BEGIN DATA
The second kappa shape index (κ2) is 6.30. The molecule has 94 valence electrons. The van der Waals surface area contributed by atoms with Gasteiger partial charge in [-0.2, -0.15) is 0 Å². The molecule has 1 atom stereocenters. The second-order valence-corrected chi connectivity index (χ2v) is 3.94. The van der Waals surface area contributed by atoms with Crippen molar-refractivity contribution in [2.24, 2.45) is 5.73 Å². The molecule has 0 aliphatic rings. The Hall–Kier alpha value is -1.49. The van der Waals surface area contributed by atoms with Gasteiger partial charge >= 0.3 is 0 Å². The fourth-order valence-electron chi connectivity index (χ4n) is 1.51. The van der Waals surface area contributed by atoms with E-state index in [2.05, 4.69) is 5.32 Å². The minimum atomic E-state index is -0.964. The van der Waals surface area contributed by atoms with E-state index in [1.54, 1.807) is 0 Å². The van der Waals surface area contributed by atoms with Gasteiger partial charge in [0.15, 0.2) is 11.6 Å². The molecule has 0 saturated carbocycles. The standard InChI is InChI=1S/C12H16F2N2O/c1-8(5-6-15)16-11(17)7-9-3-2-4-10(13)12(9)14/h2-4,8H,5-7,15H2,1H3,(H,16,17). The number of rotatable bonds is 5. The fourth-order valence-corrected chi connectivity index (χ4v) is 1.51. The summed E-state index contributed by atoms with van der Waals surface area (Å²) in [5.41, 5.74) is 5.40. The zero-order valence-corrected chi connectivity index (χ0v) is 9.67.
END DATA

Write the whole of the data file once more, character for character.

The second kappa shape index (κ2) is 6.30. The molecule has 94 valence electrons. The van der Waals surface area contributed by atoms with Gasteiger partial charge in [-0.2, -0.15) is 0 Å². The molecule has 1 atom stereocenters. The second-order valence-corrected chi connectivity index (χ2v) is 3.94. The van der Waals surface area contributed by atoms with Crippen molar-refractivity contribution in [2.24, 2.45) is 5.73 Å². The molecule has 0 aliphatic rings. The Hall–Kier alpha value is -1.49. The van der Waals surface area contributed by atoms with Gasteiger partial charge >= 0.3 is 0 Å². The fourth-order valence-electron chi connectivity index (χ4n) is 1.51. The van der Waals surface area contributed by atoms with E-state index in [2.05, 4.69) is 5.32 Å². The minimum atomic E-state index is -0.964. The van der Waals surface area contributed by atoms with E-state index in [1.54, 1.807) is 0 Å². The van der Waals surface area contributed by atoms with Gasteiger partial charge in [0.15, 0.2) is 11.6 Å². The molecule has 0 saturated carbocycles. The standard InChI is InChI=1S/C12H16F2N2O/c1-8(5-6-15)16-11(17)7-9-3-2-4-10(13)12(9)14/h2-4,8H,5-7,15H2,1H3,(H,16,17). The number of rotatable bonds is 5. The fourth-order valence-corrected chi connectivity index (χ4v) is 1.51. The summed E-state index contributed by atoms with van der Waals surface area (Å²) in [5.41, 5.74) is 5.40. The zero-order valence-corrected chi connectivity index (χ0v) is 9.67.